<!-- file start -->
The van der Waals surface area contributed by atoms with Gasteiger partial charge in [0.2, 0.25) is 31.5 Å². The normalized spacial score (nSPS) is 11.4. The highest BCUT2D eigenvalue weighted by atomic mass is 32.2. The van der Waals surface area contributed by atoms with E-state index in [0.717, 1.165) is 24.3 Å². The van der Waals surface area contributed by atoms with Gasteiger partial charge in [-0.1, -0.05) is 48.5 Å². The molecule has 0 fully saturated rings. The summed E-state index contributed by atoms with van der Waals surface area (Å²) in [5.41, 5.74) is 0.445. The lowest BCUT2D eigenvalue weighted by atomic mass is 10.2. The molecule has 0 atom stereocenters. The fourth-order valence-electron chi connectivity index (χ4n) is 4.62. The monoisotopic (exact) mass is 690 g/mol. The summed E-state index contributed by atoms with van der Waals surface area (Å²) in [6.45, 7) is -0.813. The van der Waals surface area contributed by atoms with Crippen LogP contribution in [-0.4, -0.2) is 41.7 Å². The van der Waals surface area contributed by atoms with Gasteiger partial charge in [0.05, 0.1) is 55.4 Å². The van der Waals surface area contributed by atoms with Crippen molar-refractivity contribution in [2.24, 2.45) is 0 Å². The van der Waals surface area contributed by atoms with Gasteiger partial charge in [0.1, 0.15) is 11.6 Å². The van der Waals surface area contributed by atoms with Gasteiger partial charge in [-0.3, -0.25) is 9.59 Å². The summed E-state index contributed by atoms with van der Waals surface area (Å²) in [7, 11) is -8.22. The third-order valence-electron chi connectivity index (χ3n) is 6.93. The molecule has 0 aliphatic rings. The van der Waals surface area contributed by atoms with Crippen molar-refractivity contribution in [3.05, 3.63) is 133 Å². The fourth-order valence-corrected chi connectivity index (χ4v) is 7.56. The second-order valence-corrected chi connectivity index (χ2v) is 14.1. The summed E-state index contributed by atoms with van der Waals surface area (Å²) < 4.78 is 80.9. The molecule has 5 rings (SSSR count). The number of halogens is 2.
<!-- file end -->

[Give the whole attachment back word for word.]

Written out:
The van der Waals surface area contributed by atoms with Gasteiger partial charge in [0.2, 0.25) is 31.5 Å². The normalized spacial score (nSPS) is 11.4. The highest BCUT2D eigenvalue weighted by atomic mass is 32.2. The van der Waals surface area contributed by atoms with E-state index in [0.717, 1.165) is 24.3 Å². The van der Waals surface area contributed by atoms with Gasteiger partial charge in [-0.1, -0.05) is 48.5 Å². The molecule has 0 fully saturated rings. The summed E-state index contributed by atoms with van der Waals surface area (Å²) in [5.41, 5.74) is 0.445. The lowest BCUT2D eigenvalue weighted by atomic mass is 10.2. The molecule has 0 atom stereocenters. The fourth-order valence-electron chi connectivity index (χ4n) is 4.62. The monoisotopic (exact) mass is 690 g/mol. The summed E-state index contributed by atoms with van der Waals surface area (Å²) in [6.45, 7) is -0.813. The van der Waals surface area contributed by atoms with Crippen LogP contribution in [-0.4, -0.2) is 41.7 Å². The van der Waals surface area contributed by atoms with Gasteiger partial charge in [0.05, 0.1) is 55.4 Å². The van der Waals surface area contributed by atoms with Crippen molar-refractivity contribution in [2.24, 2.45) is 0 Å². The van der Waals surface area contributed by atoms with Gasteiger partial charge in [0.1, 0.15) is 11.6 Å². The van der Waals surface area contributed by atoms with Gasteiger partial charge in [-0.3, -0.25) is 9.59 Å². The summed E-state index contributed by atoms with van der Waals surface area (Å²) in [7, 11) is -8.22. The third-order valence-electron chi connectivity index (χ3n) is 6.93. The molecule has 0 aliphatic rings. The van der Waals surface area contributed by atoms with Crippen molar-refractivity contribution in [3.05, 3.63) is 133 Å². The fourth-order valence-corrected chi connectivity index (χ4v) is 7.56. The second-order valence-corrected chi connectivity index (χ2v) is 14.1. The summed E-state index contributed by atoms with van der Waals surface area (Å²) < 4.78 is 80.9. The molecule has 5 rings (SSSR count). The number of halogens is 2.